BREAKING: Wells Fargo Loses Laptop With Customers Private Data

Lee received a letter today from Wells Fargo notifying him that they lost a laptop containing his and other customer’s private data.

The laptop contained his name, address, Social Security number and Wells Fargo Home Mortgage Loan Account information.

The letter states that, “the computer had two layers of security, and [Wells Fargo has] no indication that the information has been accessed or misused.” That part is underlined.

The computer was being shipped by a global express shipping company between Wells Fargo facilities. According to the letter, Law enforcement directed Wells Fargo to delay notifying all affected customers because they were concerned it would jeopardize their investigation. The missive goes on to detail and advise on various ways in which Lee could safeguard his data against identity theft.

Here’s the letter Wells Fargo sent him. [PDF]

Seems like a lot of laptops containing customers personal data have gotten misplaced lately. Maybe now is about time to stop putting customers data on them. Whaddya say, boys?


Edit Your Comment

  1. Hawkins says:

    Companies that store sensitive customer data on laptops, no matter how encrypted, are grossly irresponsible.

    Once the encrypted files are in the hands of an attacker, brute-force and dictionary methods can be applied by any twelve-year-old with some simple tools, with a fair expectation of success.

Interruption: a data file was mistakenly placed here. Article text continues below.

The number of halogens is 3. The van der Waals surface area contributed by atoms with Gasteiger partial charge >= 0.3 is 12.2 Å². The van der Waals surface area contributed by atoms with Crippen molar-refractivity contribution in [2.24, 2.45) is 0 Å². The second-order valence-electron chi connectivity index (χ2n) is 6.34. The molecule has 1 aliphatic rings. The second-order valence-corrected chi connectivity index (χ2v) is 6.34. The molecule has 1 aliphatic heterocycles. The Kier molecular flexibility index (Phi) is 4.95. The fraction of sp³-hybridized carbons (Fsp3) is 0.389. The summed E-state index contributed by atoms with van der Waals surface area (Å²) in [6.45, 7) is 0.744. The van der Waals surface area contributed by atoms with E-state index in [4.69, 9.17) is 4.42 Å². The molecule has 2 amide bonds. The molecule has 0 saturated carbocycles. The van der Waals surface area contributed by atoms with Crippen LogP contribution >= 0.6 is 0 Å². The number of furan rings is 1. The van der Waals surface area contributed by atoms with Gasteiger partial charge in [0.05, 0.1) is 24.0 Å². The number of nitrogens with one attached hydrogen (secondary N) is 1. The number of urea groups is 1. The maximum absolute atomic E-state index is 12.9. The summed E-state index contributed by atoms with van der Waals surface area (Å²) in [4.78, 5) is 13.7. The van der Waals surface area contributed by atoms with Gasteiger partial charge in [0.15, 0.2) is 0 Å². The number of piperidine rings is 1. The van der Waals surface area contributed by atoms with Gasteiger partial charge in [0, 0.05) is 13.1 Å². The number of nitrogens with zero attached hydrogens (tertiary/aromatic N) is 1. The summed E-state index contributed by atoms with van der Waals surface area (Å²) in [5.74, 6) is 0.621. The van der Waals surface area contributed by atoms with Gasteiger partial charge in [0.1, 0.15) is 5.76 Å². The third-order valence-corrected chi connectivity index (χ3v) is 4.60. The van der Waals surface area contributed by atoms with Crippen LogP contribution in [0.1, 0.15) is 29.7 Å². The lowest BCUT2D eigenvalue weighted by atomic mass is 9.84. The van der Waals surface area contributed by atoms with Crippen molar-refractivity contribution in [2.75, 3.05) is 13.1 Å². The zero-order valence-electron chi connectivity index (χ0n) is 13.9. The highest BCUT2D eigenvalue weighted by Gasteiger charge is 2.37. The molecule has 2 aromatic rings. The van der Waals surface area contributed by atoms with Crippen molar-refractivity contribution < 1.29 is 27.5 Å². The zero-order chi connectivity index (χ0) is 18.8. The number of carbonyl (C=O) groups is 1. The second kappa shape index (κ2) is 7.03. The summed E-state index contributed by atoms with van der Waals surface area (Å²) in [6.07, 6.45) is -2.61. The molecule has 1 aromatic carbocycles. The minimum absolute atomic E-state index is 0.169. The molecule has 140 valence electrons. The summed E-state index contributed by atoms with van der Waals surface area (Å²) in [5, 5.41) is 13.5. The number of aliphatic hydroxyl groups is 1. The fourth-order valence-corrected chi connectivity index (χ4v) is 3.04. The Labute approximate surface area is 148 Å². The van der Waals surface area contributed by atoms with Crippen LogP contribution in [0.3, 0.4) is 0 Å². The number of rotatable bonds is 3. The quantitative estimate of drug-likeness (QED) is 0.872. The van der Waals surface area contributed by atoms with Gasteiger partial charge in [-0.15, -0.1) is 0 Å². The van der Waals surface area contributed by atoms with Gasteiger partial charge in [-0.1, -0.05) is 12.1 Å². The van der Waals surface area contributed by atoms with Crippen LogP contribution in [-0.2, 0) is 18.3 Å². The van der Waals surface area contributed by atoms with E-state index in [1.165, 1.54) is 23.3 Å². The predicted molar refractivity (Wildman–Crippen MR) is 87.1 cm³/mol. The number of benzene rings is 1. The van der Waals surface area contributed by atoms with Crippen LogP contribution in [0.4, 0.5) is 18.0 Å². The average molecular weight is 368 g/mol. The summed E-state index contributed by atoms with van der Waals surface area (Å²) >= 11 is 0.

Simply forcing them to admit that the laptop is lost doesn’t seem to be much of a deterrent, particularly now that such losses have become so frequent.

    The extra-stupid part is that there’s generally no good reason to do this. If Mr. Analyst’s analyses are so fucking important that he needs to have access to the raw data from Starbucks, then provide Mr. Analyst with a wireless card and a VPN connection to the server on which the data resides.

    Stupid, stupid, stupid.

  2. LTS! says:

    Hawkins – are you daft? Are you attempting to tell me that the level of encryption used by these programs is that easy to crack? You know, that level of encryption that every government agency around the world uses to protect their data? Hell, if it was that easy I doubt there’d be so many secrets.

    The point is that the programs used, Like PointSec, Utimaco, SafeBoot, WinMagic, etc. are all quite capable at protecting the data that is stored on a laptop. Without knowing the encryption technology Wells Fargo is using it’s irresponsible to make statements like yours.

    One more item, when you VPN into the network and then access the files, the files are stored locally. If you aren’t using a hard disk encryption method those temp files remain on the local drive. Even when they are deleted they can be recovered. Disk encryption is the only way to prevent that.

    To my knowledge AES, CAST, Blowfish and the like have not been broken. So you’re gonna need a lot of luck or a hell of a computer array to break the encryption key by brute force.

  3. Hawkins says:

    Fancy-schmancy encryption is only as strong as the passwords.

    Dictionary attacks work, on regular computers, often in just a day or two, because the puny humans use weak, guessable passwords.

    Attempts by the security Nazis to enforce strong passwords meet resistance from the PHBs because they’re too hard to remember.

  4. Ben Popken says:

    Steve writes:

    “Nothing in letter from Wells Fargo mentions “laptop”. They use the term “computer” so it could be a desktop or server. Could it have been a laptop? Sure, but this instance wasn’t as neglectful as previous examples of laptops stolen out of cars. but you still have to question the judgement on their shipping choice.”

  5. dukerayburn says:

    Thanks once more, Consumerist. As soon as I read this, I changed all my information, from my online banking sign-in name and password to my PIN number. I’ll probably change them again in a week’s time, just to be completely sure.